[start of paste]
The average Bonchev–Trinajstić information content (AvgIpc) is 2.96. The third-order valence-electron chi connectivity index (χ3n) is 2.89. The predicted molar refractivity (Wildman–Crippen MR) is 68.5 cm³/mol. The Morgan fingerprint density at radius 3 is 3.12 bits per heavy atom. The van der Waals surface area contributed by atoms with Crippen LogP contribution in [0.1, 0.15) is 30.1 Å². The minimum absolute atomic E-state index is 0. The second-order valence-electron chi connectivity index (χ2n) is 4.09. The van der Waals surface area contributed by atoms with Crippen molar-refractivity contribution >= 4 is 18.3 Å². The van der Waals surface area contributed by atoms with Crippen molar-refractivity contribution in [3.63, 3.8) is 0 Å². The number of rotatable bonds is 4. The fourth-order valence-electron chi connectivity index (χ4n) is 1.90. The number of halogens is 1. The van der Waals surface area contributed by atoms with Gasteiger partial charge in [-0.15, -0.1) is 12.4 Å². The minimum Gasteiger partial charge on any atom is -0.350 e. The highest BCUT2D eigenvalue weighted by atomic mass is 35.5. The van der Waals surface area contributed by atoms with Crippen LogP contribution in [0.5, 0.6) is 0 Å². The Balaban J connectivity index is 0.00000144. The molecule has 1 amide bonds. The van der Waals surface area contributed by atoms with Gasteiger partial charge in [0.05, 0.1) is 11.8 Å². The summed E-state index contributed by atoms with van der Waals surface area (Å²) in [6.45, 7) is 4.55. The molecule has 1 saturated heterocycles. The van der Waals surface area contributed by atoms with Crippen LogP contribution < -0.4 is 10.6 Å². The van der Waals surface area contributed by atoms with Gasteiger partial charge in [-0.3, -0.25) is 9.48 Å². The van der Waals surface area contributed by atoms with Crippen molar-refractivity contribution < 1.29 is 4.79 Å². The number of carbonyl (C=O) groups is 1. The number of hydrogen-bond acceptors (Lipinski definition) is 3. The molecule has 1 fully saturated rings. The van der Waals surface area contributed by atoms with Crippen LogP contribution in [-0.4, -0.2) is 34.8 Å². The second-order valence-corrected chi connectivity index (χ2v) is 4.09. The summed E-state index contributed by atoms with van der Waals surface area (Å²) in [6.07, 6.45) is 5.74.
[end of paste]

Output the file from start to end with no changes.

The average Bonchev–Trinajstić information content (AvgIpc) is 2.96. The third-order valence-electron chi connectivity index (χ3n) is 2.89. The predicted molar refractivity (Wildman–Crippen MR) is 68.5 cm³/mol. The Morgan fingerprint density at radius 3 is 3.12 bits per heavy atom. The van der Waals surface area contributed by atoms with Crippen LogP contribution in [0.1, 0.15) is 30.1 Å². The minimum absolute atomic E-state index is 0. The second-order valence-electron chi connectivity index (χ2n) is 4.09. The van der Waals surface area contributed by atoms with Crippen molar-refractivity contribution >= 4 is 18.3 Å². The van der Waals surface area contributed by atoms with Crippen molar-refractivity contribution in [3.63, 3.8) is 0 Å². The number of rotatable bonds is 4. The fourth-order valence-electron chi connectivity index (χ4n) is 1.90. The number of halogens is 1. The van der Waals surface area contributed by atoms with Gasteiger partial charge in [-0.15, -0.1) is 12.4 Å². The minimum Gasteiger partial charge on any atom is -0.350 e. The highest BCUT2D eigenvalue weighted by atomic mass is 35.5. The van der Waals surface area contributed by atoms with Crippen LogP contribution in [0.5, 0.6) is 0 Å². The Balaban J connectivity index is 0.00000144. The molecule has 1 amide bonds. The van der Waals surface area contributed by atoms with Gasteiger partial charge in [0.05, 0.1) is 11.8 Å². The summed E-state index contributed by atoms with van der Waals surface area (Å²) in [6.45, 7) is 4.55. The molecule has 1 saturated heterocycles. The van der Waals surface area contributed by atoms with Crippen LogP contribution < -0.4 is 10.6 Å². The van der Waals surface area contributed by atoms with Gasteiger partial charge in [-0.3, -0.25) is 9.48 Å². The van der Waals surface area contributed by atoms with Crippen molar-refractivity contribution < 1.29 is 4.79 Å². The number of carbonyl (C=O) groups is 1. The number of hydrogen-bond acceptors (Lipinski definition) is 3. The molecule has 1 fully saturated rings. The van der Waals surface area contributed by atoms with Crippen LogP contribution in [-0.4, -0.2) is 34.8 Å². The second-order valence-corrected chi connectivity index (χ2v) is 4.09. The summed E-state index contributed by atoms with van der Waals surface area (Å²) in [6.07, 6.45) is 5.74.